- Net sales SEK 8,895m (9,218).
- Operating income SEK -101m (33).
- Adjusted operating income SEK -41m (81).
- Items affecting comparability, net, SEK -60m (-48).
- Net income for the period SEK -145m (22).
- Earnings per share -0.07 (0.01).
- Cash flow from operating activities SEK -634m (-264).
- Net sales SEK 28,123m (28,917).
- Operating income SEK -71m (848).
- Adjusted operating income SEK 258m (426).
- Items affecting comparability, net, SEK -329m (422).
- Net income for the period SEK -208m (615).
- Earnings per share SEK -0.10 (0.31).
- Cash flow from operating activities SEK -36m (749).
Message from Håkan Ericsson, President and CEO
Our results are dominated by continued challenges, above all in the form of sharply falling mail volumes, but also by tough competition in the logistics market. Measures are being taken to further cut costs and to create new income streams through an attractive Nordic end-to-end offering.
Net sales excluding acquisitions, divestments and currency effects declined by 4% in the third quarter to SEK 8,895m (9,218). The decrease was mainly due to a further sharp fall of, in all, 8% in the Group’s mail volumes, 6% in Sweden and 17% in Denmark. To a certain degree, this is being offset by the continuingly strong growth in e-commerce. Volumes of B2C parcels increased by around 20%. Adjusted operating income totaled SEK -41m (81) in the quarter and SEK 258m (426) for the first nine months of the year. The deterioration is attributable mainly to lower income in Denmark and Sweden as a result of the decline in mail volumes, which could not be fully offset on the cost side. The reported operating income, including items affecting comparability, for the first nine months of the year was SEK -71m (848). The items affecting comparability, net SEK -329m (422), this year relate in the main to the sale of the non-Nordic operations of PostNord Strålfors and last year to a capital gain on the sale of a property in Copenhagen.
Danish postal regulation has now been modernized to be more closely aligned to the needs of businesses and private individuals. Effective July 1, economy mail is now the standard letter service in Denmark and from January Saturday deliveries will cease. In order to adapt operations on Denmark to sharply lower mail volumes, a series of robust measures are being implemented in an ongoing process. However, as income for the mail business has declined enormously over recent years, it is challenging to find ways of compensating fully on the cost side.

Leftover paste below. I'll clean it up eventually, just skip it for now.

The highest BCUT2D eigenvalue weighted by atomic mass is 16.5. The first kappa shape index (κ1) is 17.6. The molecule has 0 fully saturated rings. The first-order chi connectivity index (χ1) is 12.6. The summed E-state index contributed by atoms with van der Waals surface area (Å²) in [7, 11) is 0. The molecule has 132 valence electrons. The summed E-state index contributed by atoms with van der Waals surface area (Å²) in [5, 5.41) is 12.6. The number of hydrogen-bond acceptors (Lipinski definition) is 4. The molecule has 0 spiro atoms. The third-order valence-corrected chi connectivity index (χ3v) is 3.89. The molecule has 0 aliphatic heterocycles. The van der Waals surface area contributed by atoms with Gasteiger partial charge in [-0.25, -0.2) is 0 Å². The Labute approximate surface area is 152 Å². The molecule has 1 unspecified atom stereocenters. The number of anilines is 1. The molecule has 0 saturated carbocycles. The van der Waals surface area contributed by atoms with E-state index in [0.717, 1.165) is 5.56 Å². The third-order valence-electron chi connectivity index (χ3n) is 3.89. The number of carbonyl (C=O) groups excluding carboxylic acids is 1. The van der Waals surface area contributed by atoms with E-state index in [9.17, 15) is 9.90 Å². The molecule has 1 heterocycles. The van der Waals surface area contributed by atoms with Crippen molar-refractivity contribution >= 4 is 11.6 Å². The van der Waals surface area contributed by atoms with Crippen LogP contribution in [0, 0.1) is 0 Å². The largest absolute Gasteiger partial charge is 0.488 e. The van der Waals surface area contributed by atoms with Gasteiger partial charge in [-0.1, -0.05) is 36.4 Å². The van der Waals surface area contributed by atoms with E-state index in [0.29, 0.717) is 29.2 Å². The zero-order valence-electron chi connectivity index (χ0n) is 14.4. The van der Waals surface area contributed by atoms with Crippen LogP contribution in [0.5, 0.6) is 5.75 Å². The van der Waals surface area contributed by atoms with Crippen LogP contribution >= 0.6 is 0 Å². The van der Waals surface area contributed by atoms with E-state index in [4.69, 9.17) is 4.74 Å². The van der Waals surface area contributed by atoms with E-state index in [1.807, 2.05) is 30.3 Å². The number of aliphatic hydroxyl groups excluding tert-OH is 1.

In Sweden, we are now seeing growing volume losses in the mail business. The Swedish operation, which has constantly adjusted its costs to lower income levels, has been able to produce results that are to some extent acceptable, despite the volume losses on the mail side. Having previously had to deal with volume losses of around 4% annually, we now need to adapt costs to volume decreases in the order of 6-7%. The remaining potential for rationalization is not expected to reconcile the need for essential cost efficiencies with a good mail service within the framework of current postal regulation. The current review of regulation of the postal sector is, against that background, very urgent.
The debate about service levels, price ceilings and actual customer needs is important. However, it should start from what is economically sustainable, from the perspectives of both business and the social economy. On its own, the combination of rising pay in our personnel-intensive organization and falling volumes is leading to constantly increasing delivery costs per item. Both the current price ceiling and the model proposed by the inquiry into postal legislation restrict PostNord's ability to operate a good postal service across the whole country under reasonable economic conditions.
“As sure as a letter in the post” has been the external acknowledgement of the professional pride that has characterized the whole delivery organization. Over the past two years, this pride has unfortunately come under challenge. Much driven by the major, essential changes implemented mainly during 2015 to establish reasonable economic conditions for mail and parcel distribution. During the year, we again reinforced quality levels. However, this will not be sufficient, and we are now focusing on further raising the quality experienced by mail customers and recipients. Disruptions in quality have caused our service and quality to come under intense scrutiny in social and traditional media in recent months.
Thus our transformation is not just about cutting costs and increasing efficiency. It is just as much about continuing to develop and clarify our offering in order to improve the quality perceived. With the help of new processes, total quality assessments will be performed to determine how recipients perceive the quality of our services. The findings from these assessments will without delay be translated into priority measures within our continuous program of improvement and our service development.